6 Tried and Tested Lunch Box Hacks Mums Need To Know

“What shall I pack into the little one’s lunch box tomorrow?” This is a question that every mum faces when making sure everything is ready for the next day of school. It’s easy to see why it’s our least favourite task, isn’t it? After all who likes to:
• Wake up extra early to cook before anyone else is up
• Feel the pressure to make something that is healthy, tasty AND interesting enough for your kid to eat
• Feel inadequate about lacking the motivation to re-create the fancy looking bento boxes with sculpture like qualities that float around on the internet
• Know that doing ALL of the above, does not guarantee that the little one will actually eat everything!

That said, it’s still a task that has to be done, and here are six hacks to get through packing your child’s lunch boxes for school with as little heartburn as possible!

 1. Plan ahead
This one is the most obvious, yet also the most important thing to do. Take 15 minutes on the weekend to make a lunch box schedule for the upcoming week. The list below is what I’ve come up with for my daughter’s lunches. We pick one item from each category so her lunch box comprises a balanced combination of complex carbs, protein, fibre and at least one raw fruit or vegetable.

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A lot of food items can be prepped ahead of time and frozen or refrigerated. Pancakes, fried rice, baked pasta cups, healthy savoury muffins and meatballs are all examples of food that can easily be made in advance to make weekday mornings easier to get through.

2. Portion control
As mums, we constantly worry about whether our little one is eating enough. As a result, we pack an ambitious amount of food into our child’s lunch box. Even if your child eats larger portions at home, they might not eat the same amount at school as there are too many distractions and they have too little patience to finish every last bite. So don’t put too much pressure to ensure that your child’s lunchbox is filled to the brim; it’ll only result in frustration for both you and your little one.

3. Make Things That Are Easy to Eat
To reiterate my earlier point – kids, especially those under six, are in a highly distracting environment at school and foods that take a little longer to eat are therefore more likely to be left uneaten as it takes away from precious minutes in the playground or chatting with friends. If you pack things like finger sandwiches, skewered grilled chicken or fish, veggie crudités, fruit sticks, pasta cups and mini pizzas, these are more likely to be eaten.

4. Add Lots Of Colour
As a rule, in our home we aim to have at least three to four different colours on our plate and in our lunchboxes. Children eat with their eyes first. A lunch box with variety of colours from fruit and veggies looks friendly and appetising, and they contain a host of beneficial nutrients too! You can also make your child’s lunch box look bright and fun by using coloured containers and cutlery!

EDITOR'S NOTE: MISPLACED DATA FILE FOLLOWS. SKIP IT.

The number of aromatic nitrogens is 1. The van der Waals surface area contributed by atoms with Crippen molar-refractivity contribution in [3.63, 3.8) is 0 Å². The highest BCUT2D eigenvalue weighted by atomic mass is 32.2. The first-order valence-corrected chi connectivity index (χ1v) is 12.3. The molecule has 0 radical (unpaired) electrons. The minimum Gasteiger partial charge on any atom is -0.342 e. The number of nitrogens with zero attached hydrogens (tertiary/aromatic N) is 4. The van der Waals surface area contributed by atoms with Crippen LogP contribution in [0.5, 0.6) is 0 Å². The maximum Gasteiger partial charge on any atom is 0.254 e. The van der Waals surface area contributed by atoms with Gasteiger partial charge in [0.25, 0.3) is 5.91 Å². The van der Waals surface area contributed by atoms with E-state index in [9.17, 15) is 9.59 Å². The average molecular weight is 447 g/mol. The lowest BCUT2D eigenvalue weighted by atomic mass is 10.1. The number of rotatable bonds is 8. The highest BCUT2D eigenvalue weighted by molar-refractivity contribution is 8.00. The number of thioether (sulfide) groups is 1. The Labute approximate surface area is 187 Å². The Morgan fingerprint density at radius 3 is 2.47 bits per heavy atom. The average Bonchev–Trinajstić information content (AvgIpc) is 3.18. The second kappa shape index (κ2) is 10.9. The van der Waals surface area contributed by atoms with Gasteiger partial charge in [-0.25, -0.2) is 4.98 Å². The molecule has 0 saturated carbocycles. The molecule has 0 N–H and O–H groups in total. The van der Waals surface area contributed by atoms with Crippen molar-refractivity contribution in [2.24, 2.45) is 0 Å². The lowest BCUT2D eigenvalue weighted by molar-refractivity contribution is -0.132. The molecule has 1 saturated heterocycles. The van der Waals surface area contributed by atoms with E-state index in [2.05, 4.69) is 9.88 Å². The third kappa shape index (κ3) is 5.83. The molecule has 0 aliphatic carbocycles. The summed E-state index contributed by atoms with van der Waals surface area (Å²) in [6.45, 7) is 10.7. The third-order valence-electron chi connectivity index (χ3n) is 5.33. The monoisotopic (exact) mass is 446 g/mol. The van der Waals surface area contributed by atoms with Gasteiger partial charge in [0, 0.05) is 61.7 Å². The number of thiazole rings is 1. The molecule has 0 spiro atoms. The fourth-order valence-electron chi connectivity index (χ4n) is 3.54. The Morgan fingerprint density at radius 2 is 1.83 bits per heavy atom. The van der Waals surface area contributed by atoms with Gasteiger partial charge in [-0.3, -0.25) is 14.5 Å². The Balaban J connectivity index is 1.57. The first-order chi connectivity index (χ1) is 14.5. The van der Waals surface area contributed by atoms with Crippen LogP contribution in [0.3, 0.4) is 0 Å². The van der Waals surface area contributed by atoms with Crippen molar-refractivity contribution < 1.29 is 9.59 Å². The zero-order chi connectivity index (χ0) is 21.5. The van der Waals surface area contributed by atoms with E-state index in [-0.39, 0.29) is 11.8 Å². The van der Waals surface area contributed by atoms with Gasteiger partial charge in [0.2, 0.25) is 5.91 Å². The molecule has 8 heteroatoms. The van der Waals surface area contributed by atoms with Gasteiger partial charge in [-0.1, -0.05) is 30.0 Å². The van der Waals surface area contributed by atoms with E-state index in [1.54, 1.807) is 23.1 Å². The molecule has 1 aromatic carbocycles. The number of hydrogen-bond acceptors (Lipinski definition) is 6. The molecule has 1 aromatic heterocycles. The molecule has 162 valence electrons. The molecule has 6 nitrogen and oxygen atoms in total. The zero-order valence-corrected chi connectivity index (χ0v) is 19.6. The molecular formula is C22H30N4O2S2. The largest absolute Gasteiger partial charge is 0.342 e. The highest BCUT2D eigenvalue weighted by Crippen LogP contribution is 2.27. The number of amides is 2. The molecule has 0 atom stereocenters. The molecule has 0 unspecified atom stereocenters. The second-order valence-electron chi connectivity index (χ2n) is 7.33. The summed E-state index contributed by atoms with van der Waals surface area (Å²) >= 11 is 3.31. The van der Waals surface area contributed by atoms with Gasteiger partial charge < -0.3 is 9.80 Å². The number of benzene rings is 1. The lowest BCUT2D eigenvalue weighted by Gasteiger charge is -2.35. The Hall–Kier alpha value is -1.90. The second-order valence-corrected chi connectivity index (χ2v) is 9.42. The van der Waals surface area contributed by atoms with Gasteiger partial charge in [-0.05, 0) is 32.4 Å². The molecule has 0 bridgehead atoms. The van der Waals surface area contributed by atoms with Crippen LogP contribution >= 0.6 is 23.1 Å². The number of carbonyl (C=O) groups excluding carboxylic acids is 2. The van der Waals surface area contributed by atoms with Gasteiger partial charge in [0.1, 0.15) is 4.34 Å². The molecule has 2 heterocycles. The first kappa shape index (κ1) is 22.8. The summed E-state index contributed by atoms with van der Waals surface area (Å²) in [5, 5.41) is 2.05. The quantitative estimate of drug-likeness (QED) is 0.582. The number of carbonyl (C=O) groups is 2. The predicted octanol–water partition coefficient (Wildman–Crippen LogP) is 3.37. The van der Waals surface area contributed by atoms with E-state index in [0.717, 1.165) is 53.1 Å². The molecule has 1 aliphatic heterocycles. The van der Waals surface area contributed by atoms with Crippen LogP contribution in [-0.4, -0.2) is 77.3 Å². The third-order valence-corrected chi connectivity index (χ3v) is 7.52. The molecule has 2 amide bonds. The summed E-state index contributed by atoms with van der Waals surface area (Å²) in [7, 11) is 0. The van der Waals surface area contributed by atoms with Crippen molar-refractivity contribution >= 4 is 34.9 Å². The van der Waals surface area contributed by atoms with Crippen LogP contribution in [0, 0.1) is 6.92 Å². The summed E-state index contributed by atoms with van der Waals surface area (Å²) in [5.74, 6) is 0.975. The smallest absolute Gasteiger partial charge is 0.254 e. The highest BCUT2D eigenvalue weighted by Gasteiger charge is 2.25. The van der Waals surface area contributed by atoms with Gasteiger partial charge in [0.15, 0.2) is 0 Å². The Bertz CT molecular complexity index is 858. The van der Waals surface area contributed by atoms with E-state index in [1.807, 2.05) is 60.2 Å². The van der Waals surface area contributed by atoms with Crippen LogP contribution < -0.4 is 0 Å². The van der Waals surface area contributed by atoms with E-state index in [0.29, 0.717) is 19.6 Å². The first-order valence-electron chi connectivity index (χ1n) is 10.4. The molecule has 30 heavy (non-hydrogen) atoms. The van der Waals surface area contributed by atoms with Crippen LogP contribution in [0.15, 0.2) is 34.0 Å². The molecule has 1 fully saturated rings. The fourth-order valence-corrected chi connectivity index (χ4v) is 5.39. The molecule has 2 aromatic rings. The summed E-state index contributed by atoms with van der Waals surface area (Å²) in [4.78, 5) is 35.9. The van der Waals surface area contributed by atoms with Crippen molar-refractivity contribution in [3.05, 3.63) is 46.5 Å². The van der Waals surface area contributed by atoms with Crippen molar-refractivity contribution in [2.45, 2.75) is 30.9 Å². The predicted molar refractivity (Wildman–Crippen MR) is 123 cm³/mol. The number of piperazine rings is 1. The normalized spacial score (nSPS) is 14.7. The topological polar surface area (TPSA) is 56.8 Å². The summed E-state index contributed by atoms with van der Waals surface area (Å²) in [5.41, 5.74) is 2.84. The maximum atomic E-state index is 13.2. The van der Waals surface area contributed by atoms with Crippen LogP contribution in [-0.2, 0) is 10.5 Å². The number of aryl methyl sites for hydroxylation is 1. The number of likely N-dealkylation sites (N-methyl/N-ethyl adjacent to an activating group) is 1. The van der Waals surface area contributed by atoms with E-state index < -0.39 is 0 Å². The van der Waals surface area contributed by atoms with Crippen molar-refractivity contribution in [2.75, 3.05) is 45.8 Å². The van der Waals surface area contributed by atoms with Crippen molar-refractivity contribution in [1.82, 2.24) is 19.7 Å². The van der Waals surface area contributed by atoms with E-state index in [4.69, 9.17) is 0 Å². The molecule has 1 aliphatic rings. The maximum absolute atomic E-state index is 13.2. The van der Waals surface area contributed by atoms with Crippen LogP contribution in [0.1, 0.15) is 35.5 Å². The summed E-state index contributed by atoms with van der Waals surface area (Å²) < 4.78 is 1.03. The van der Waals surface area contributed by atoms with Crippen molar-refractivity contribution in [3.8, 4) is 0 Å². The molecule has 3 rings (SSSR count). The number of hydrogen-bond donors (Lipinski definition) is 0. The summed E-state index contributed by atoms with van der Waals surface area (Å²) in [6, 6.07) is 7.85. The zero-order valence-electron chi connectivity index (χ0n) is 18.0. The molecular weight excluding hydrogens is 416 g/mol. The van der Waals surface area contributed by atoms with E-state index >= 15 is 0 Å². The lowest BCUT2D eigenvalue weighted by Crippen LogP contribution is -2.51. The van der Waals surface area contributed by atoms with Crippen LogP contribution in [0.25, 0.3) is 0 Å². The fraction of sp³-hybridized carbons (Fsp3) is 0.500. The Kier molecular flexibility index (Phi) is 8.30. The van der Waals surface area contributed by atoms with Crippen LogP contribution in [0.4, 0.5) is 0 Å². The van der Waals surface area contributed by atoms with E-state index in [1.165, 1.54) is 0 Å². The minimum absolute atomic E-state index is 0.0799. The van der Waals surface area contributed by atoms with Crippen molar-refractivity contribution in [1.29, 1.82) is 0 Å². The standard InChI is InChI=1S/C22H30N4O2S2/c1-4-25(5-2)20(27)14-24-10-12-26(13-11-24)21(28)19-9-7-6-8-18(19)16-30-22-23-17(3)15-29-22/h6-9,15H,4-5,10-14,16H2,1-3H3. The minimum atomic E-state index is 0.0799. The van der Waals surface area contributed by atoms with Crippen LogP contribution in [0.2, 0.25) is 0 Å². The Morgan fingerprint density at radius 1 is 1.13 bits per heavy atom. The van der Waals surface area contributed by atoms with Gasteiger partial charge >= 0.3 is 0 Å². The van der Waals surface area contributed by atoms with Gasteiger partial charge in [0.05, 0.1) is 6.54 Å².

5. Test it First at Home
Having new dishes is always good but you should do a test run at home to see how the dish ‘ages’ over four to six hours so you learn the changes that happen in taste and texture. I realised how well a dish ‘ages’ affects whether my child eats it when my little one who has an endless appetite for all things pasta brought home barely touched spaghetti lunch far too many times.

When I ate leftover spaghetti a few weeks later made me realise that this dish had been unsuccessful so far for two reasons:
1. The texture of the spaghetti after a few hours was sticky and dry as the sauce was fully absorbed.
2. Spaghetti takes much longer to eat than macaroni/penne.

Thus for lunch boxes I fill with pasta, I stick to either:

1. Use macaroni or a smaller pasta and add a few extra tablespoons of water to the sauce to keep the pasta soft and smooth.
2. Cut up the spaghetti into smaller lengths, mix it with the sauce, pour into a muffin cup and bake with some grated cheese on top… Voila! It’s a “spaghetti muffin”, which is great to eat even at room temperature (and a lot more convenient for my active little girl!)

6. Healthy Breakfasts make Fun Lunches:
Switch things up in what is otherwise routine, is fun for little ones and grownups alike. It is totally ok to deviate from the conventional concepts of what a proper lunch consists of. “Upside down mornings” for instance, are a very popular concept in our home and my little one has great fun swapping breakfast and lunch menus! On these special days, she eats a veggie-loaded oat porridge or rice for breakfast and eagerly looks forward to her banana& buckwheat mini pancakes, fresh berries, cheese and boiled egg for lunch!

 

Tanya Soman is the founder & head chef at Fusspot & Foodie, a Singapore based kids-focused food start-up and mum to her five-year-old girl Keya. When she takes a break from juggling her various roles as a mum, wife and entrepreneur, Tanya will most likely be found reading to her little girl in an animated voice, teaching herself origami or reminding her goofy dog-child Sherlock that crayons & Lego are not real food!

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